Multi-Gen Living: When a Loved One with Dementia Moves In

Multi-Gen Living: How to Cope When a Loved One with Dementia Moves In

Life is tough enough raising children, building a career, and carving out a few minutes of self-care. Imagine adding to that already hectic mix a loved one such as a mother or a grandparent moving in? Now add to that the loved one has Alzheimer's, and you've got Meg Ounsworth Steere's life.

Caught between young kids and a mother with Alzheimer's

"My mom's Alzheimer's diagnosis and decline were a painful and lonely journey, one that coincided with an otherwise unbearably hectic time. My two children were still in diapers," said Ounsworth Steere in her article for Washington Post.

"The nights were ridiculously long, and the days were often tedious and mundane. Juggling work, kids, and my own health was challenge enough. My mom didn't want to be a burden, so she hid what would have been helpful facts and ferociously guarded her privacy and independence."

Steere, along with 47% of adults in their 40s and 50s, supports an aging parent in their seventies while raising their children.

Finding a support person(s), group, or meetup for multi-gen caregivers like you is one way the life transition can be made easier. Steere found her support person unexpectedly on the playground. Other support groups can be found at community centers, such as the Long Island Alzheimer’s and Dementia Center, which offers an array of caregiver programs for adult children, spouses, companions. Some support groups can be informal, and others can be structured educational workshops.

Don't be afraid to share your story of multi-gen living with dementia; you might find someone who shares your struggles and may offer a mutually supportive shoulder to lean on.

The "American Sandwich Generation"

First coined in 1981 by social workers Dorothy Miller and Elaine Brody, the 'Sandwich Generation' was used to describe a caregiver sandwiched between two generations—a parent caring for younger children and an aging parent at once. The moniker is more fitting than ever in 2022, along with a few variations.

The “American Sandwich Generation” can be categorized into three roles:

  • The Traditional Sandwich Generation — Adults typically in their 40s or early 50s sandwiched between their elderly parents and their typically adult children who both need financial or other assistance.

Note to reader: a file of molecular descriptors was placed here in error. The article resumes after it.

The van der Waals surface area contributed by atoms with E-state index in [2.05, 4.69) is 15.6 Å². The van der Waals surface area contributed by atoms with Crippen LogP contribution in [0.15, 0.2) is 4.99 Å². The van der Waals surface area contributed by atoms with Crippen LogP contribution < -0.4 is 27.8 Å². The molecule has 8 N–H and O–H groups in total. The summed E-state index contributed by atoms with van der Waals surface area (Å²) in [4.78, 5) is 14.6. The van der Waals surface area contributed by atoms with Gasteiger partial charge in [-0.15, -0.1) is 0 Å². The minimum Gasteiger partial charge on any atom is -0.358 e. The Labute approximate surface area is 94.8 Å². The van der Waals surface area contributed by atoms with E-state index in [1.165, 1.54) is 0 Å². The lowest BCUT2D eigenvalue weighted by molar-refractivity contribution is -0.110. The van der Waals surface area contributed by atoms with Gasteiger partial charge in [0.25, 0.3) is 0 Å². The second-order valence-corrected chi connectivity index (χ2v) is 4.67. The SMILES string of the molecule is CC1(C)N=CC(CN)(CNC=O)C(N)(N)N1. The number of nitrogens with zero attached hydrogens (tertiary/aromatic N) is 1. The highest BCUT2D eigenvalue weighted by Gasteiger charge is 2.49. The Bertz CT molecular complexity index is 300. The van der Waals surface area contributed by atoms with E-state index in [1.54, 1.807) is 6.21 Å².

• The Club Sandwich Generation — Older adults in their 50 or 60s who are wedged between aging parents, their adult children, and possibly grandchildren. This term can also refer to younger adults in their 30s or 40s who have younger children, elderly parents, and aging grandparents.
  • The Open-Faced Sandwich Generation — Anyone who's non-professionally involved in elder care, which is an estimated 25% of individuals at some point in their lives.

Safety Is #1

For instance, John Hopkins researchers found that over 90 percent of dementia patients' needs were safety related. A John Hopkins study in The American Journal of Geriatric Psychiatry found that 88 patients and their caregivers reported that the more safety or navigation supports a person with dementia had, the higher they rated their quality of life.

  • Grab bars in the bathroom are an inexpensive fix and ideal for the bathroom—next to the toilet, on shower walls, and around the tub.
  • Tack carpet down or install thresholds to prevent falls.
  • Remove rugs in places your loved one walks through.
  • Lock gun cabinets and hide the key.
  • Remove knives from kitchen draws and, on the countertop, so your loved ones won't hurt themselves accidentally.
  •  Lock doors to prevent anyone from getting lost.

Treat your loved one like an adult, not your child

While your loved one with dementia may have child-like behaviors – mood swings, tantrums, irrationality, forgetfulness, and vocabulary problems, for example – it’s important to remind yourself that the things they say or do are surface level.

These surface-level similarities may encourage caregivers to unconsciously treat their loved one like a child. However, that type of care can exacerbate behavior problems and strip the diagnosed individual of their dignity and autonomy.

Additional Resources

The sandwich generation and related stats on this infographic by NWPC.com will blow your mind.

LIdementia.org: Talking with Children About Alzheimer's and Dementia

MayoClinic.org: Alzheimer's and dementia care: Tips for daily tasks

WashingtonPost.com: Caught between young kids and a parent with Alzheimer's, I found a lifeline on the playground

Contact the Long Island Alzheimer's Dementia Center  

If you have a loved one living with dementia or Alzheimer's, the team at the Long Island Alzheimer's and Dementia Center offers an array of support services.

Contact us today to learn more about caring for your loved one by calling (516) 767-6856 or visiting our website at www.lidementia.org.

About the Author Long Island Alzheimer's and Dementia Center

At the Long Island Alzheimer's and Dementia Center, our mission is to improve the quality of life for those living with Alzheimer’s disease and related forms of dementia, and their caregivers. We actively work to achieve this mission through research-based programming for all stages of Alzheimer’s, Caregiver Support Groups, in-home respite solutions, transportation options, and additional services.

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